A recent InfluenceMap report draws striking conclusions about the potential situation of each manufacturer for 2030, taking into account the transition to electric cars in which the industry finds itself. If previously they highlighted the largest Japanese manufacturers as the worst positioned in the face of change, at the opposite end of the situation there are two other manufacturers, and only one of them is a traditional cut manufacturer; Mercedes Benz.
And it is that, the renowned German manufacturer is the only one among all the traditional manufacturers that by 2029 will have a fleet that in more than 50% will be of ‘0 emissions’ complying with the common goal of reducing the planet’s average temperature by 1.5% by 2029. A goal set in the Paris Agreement.
To comply with the planned reduction, it is necessary that globally 57.5% of car registrations and deliveries correspond to those of ‘zero emission’ vehicles, that is, electric. Far from meeting the stated target, the combined global production of battery electric cars from all manufacturers is projected to only reach 32% in 2029.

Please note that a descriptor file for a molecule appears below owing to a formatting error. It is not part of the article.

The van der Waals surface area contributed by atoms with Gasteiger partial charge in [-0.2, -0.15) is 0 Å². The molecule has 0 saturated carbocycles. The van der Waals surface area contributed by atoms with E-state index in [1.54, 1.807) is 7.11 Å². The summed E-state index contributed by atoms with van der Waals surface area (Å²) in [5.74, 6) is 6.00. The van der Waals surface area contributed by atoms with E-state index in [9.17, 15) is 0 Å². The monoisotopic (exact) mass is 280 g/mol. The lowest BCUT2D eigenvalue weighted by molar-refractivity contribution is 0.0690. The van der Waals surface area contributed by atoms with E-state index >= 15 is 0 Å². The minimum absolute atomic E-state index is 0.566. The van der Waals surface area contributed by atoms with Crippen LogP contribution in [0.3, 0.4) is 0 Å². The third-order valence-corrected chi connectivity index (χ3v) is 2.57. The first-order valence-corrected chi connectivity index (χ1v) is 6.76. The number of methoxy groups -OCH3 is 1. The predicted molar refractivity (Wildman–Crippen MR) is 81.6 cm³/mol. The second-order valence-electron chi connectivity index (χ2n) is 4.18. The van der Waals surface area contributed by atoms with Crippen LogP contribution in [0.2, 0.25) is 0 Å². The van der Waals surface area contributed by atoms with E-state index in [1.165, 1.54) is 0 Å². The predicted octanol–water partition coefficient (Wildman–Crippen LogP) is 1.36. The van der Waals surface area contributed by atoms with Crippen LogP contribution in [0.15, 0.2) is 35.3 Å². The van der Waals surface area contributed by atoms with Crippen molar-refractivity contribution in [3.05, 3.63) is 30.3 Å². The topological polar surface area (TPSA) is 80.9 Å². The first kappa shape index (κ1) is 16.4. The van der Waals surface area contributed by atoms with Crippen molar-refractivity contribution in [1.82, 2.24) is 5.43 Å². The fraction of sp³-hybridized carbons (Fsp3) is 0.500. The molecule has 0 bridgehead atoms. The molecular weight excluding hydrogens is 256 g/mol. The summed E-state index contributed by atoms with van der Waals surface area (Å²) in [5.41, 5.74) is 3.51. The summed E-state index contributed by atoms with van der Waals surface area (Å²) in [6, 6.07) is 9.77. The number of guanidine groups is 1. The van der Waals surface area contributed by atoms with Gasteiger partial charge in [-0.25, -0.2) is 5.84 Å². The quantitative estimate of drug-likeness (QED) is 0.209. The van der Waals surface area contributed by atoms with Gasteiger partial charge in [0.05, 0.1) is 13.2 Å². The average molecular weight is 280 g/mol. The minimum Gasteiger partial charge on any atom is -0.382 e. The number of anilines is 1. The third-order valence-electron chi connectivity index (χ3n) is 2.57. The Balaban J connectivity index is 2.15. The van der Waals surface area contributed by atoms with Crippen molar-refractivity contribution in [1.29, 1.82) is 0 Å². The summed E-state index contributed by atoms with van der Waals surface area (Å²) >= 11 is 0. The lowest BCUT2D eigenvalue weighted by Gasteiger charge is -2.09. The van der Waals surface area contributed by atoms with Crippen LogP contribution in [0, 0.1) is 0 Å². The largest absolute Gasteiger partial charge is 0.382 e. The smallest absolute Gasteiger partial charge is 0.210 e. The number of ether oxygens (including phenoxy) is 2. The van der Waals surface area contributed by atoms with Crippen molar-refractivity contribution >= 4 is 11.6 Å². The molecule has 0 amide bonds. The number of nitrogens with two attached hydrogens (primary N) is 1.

According to the InfluenceMap report, which has been compiled primarily with data collected by IHS Markit, Tesla will be the only manufacturer whose percentage of sales of zero emission cars will be 100%, because aside from other smaller manufacturers, it is the only automobile company that is expected to produce only electric cars by 2029. Mercedes-Benz, for its part, will achieve 56%, while it will be followed by BMW (with 45%), Volkswagen (43%), Stellantis (40%), Renault (31%) and Hyundai (27%).
However, it should be noted that analyzing only the European market, the situation changes. In fact, Toyota, which has the worst forecast, would go from averaging 14% globally to 51% worldwide, with the US division of Toyota unbalancing the balance with just a 4% share of electrics.
In this sense, the study reveals that it is the government pressure which through green political measures forces each manufacturer in certain markets to increase its zero-emission fleet, as is the case in the European Union. For example, the forecast is that Ford has a 36% share of electric vehicles and General Motors 28%, but if the Ford’s European division, the electric share will skyrocket to 65% in 2029.